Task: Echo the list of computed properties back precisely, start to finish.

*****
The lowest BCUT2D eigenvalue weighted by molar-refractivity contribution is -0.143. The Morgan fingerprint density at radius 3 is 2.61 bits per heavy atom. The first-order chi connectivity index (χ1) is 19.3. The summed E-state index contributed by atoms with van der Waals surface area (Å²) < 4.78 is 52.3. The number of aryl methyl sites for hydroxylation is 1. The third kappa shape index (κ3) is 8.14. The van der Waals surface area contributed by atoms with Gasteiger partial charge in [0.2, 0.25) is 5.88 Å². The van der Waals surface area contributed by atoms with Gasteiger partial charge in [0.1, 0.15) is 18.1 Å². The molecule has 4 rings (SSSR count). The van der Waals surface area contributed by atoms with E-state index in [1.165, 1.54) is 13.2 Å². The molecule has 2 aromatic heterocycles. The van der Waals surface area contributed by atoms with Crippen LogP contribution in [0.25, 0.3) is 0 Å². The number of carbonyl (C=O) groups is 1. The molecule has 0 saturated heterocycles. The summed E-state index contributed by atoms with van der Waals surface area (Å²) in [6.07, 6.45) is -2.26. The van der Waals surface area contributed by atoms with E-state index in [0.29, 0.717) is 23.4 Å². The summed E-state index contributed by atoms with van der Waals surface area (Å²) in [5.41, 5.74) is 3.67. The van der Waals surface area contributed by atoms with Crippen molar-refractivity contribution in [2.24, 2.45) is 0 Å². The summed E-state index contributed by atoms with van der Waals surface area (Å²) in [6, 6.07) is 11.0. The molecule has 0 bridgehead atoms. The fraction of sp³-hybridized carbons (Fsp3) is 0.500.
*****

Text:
The lowest BCUT2D eigenvalue weighted by molar-refractivity contribution is -0.143. The Morgan fingerprint density at radius 3 is 2.61 bits per heavy atom. The first-order chi connectivity index (χ1) is 19.3. The summed E-state index contributed by atoms with van der Waals surface area (Å²) < 4.78 is 52.3. The number of aryl methyl sites for hydroxylation is 1. The third kappa shape index (κ3) is 8.14. The van der Waals surface area contributed by atoms with Gasteiger partial charge in [0.2, 0.25) is 5.88 Å². The van der Waals surface area contributed by atoms with Gasteiger partial charge in [0.1, 0.15) is 18.1 Å². The molecule has 4 rings (SSSR count). The van der Waals surface area contributed by atoms with E-state index in [1.165, 1.54) is 13.2 Å². The molecule has 2 aromatic heterocycles. The van der Waals surface area contributed by atoms with Crippen LogP contribution in [0.25, 0.3) is 0 Å². The number of carbonyl (C=O) groups is 1. The molecule has 0 saturated heterocycles. The summed E-state index contributed by atoms with van der Waals surface area (Å²) in [6.07, 6.45) is -2.26. The van der Waals surface area contributed by atoms with E-state index in [0.29, 0.717) is 23.4 Å². The summed E-state index contributed by atoms with van der Waals surface area (Å²) in [5.41, 5.74) is 3.67. The van der Waals surface area contributed by atoms with Crippen molar-refractivity contribution in [2.24, 2.45) is 0 Å². The summed E-state index contributed by atoms with van der Waals surface area (Å²) in [6, 6.07) is 11.0. The molecule has 0 bridgehead atoms. The fraction of sp³-hybridized carbons (Fsp3) is 0.500.